Did you know that lilies are made from milk? Well, not quite, but Roman legend has it that while Juno, queen of the gods, was feeding her son Hercules, some of her milk fell from the mythical heavens and these drops formed beautiful white li-lies. Believe what you want, but there definitely is something magical about this plant – especially the pure white species of Lilium longiflorum. Known commonly as the St. Joseph’s lily, it’s associated with Joseph of Nazareth, the husband of Mary the mother of Jesus, as he is generally depicted with a staff blooming with these exquisite petals. Also known as the Easter lily, L. longiflorum is often found decorating church altars during Easter ceremonies because of its symbolism of purity and new life.
And to think that these flowers nearly never made it beyond Japan.
Native to the Ryukyu Islands of southern Japan, L. longiflorum began its commercial production in Bermuda in the mid 1800s but this business was destroyed later that century by a virus infestation. So Japan took over this production and exportation of the lily to America, making a name for itself as the US’s biggest importer of these blooms. However, when World War II began in 1939, Japanese imports were quickly halted, and the cost of St. Joseph’s lilies immediately increased. Clever entrepreneurial Americans hastily began their own production and made big bucks on these St. Joseph’s lily bulbs, which became known as ‘white gold’ due to their great value.
They may be more affordable nowadays, but L. longiflorum is no less in demand. Its trumpet-shaped petals are filled with an intoxicating scent that injects a room with sweetness, and its long stems (up to a metre high) mean that St. Joseph’s li-lies really can fill up an interior space without much effort.
Plant these bulbs in full sun to semi-shade between May and August and you could have flowers from September through to January, making the spring and summer months in your garden ultra special as bursts of white appear. Make holes 8cm deep and 15cm apart for each bulb, in soil that is carefully considered to be cool, with a good percentage of humus and good drainage. If necessary, start off the process by digging a deep hole in the area you wish to plant and mixing sand and compost (and even well-decomposed manure if ne-cessary) into the soil. End off the planting process by wate-ring the ground and adding a top layer of mulch to keep it all cool and moist, and to protect the bulbs from frost in very cold areas.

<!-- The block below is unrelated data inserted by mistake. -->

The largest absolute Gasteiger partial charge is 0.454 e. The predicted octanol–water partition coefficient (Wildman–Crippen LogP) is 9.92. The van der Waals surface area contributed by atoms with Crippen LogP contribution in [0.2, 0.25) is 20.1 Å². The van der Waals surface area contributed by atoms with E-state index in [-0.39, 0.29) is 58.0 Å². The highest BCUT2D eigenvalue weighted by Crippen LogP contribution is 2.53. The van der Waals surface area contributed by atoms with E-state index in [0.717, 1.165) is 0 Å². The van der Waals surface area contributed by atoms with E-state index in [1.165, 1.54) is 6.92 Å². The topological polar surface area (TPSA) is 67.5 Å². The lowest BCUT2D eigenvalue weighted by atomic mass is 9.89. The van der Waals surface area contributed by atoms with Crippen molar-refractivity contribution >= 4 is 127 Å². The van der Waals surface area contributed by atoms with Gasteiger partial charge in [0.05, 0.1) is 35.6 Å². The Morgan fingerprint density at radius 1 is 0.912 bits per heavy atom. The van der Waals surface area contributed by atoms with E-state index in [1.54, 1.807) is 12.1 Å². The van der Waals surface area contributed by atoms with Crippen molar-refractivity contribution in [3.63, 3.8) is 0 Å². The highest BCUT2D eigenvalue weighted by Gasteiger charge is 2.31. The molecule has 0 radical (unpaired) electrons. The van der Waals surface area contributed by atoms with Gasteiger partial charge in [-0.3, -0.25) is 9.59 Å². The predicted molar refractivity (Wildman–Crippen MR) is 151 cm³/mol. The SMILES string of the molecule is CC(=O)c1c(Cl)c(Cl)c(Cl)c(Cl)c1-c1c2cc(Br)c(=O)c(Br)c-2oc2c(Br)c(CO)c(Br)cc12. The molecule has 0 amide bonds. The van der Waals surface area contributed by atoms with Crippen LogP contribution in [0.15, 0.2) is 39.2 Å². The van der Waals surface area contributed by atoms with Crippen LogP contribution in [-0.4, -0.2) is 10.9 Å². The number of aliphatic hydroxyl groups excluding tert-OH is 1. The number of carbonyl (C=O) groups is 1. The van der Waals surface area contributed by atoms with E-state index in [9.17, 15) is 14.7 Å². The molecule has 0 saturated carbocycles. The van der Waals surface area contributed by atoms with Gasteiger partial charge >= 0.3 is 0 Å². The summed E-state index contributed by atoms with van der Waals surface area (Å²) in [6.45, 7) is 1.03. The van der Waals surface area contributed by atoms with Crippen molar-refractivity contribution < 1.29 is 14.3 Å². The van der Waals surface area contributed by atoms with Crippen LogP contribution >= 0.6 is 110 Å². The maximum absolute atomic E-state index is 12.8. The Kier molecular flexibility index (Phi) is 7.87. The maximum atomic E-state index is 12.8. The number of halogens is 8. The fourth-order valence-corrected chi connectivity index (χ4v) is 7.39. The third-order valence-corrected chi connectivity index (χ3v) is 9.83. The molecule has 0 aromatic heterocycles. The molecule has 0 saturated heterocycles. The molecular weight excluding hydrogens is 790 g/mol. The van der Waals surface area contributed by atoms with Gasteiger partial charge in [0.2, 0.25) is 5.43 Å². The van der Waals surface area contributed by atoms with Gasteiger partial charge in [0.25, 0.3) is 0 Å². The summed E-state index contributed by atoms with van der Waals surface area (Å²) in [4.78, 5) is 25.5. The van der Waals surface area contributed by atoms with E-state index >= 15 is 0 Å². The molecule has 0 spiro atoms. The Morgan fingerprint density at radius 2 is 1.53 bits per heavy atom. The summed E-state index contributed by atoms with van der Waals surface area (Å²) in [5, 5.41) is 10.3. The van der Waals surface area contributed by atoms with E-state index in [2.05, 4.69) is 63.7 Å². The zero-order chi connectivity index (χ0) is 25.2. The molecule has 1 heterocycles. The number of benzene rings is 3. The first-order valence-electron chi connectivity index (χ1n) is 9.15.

During summer, when your St. Joseph’s lilies are growing at their fastest rate, feed the soil with fertiliser and insert stakes in the ground (being careful not to stake the bulbs themselves!) to support the stems. At the end of the flowering season, and once the stems have yellowed and been cut off and discarded, you may leave the bulbs in position in the ground, as L. longiflorum thrive when left in the same spot for five years, on condition that they receive adequate nutrition.
Nutrition being a key factor, it’s also important to bear in mind that when cutting your white blooms to place in vases, you should cut the stems 30cm above the ground in order to retain some leaves for photosynthesis to continue. You provide the water every four days for 40 minutes at a time, and the sun will take care of the rest.
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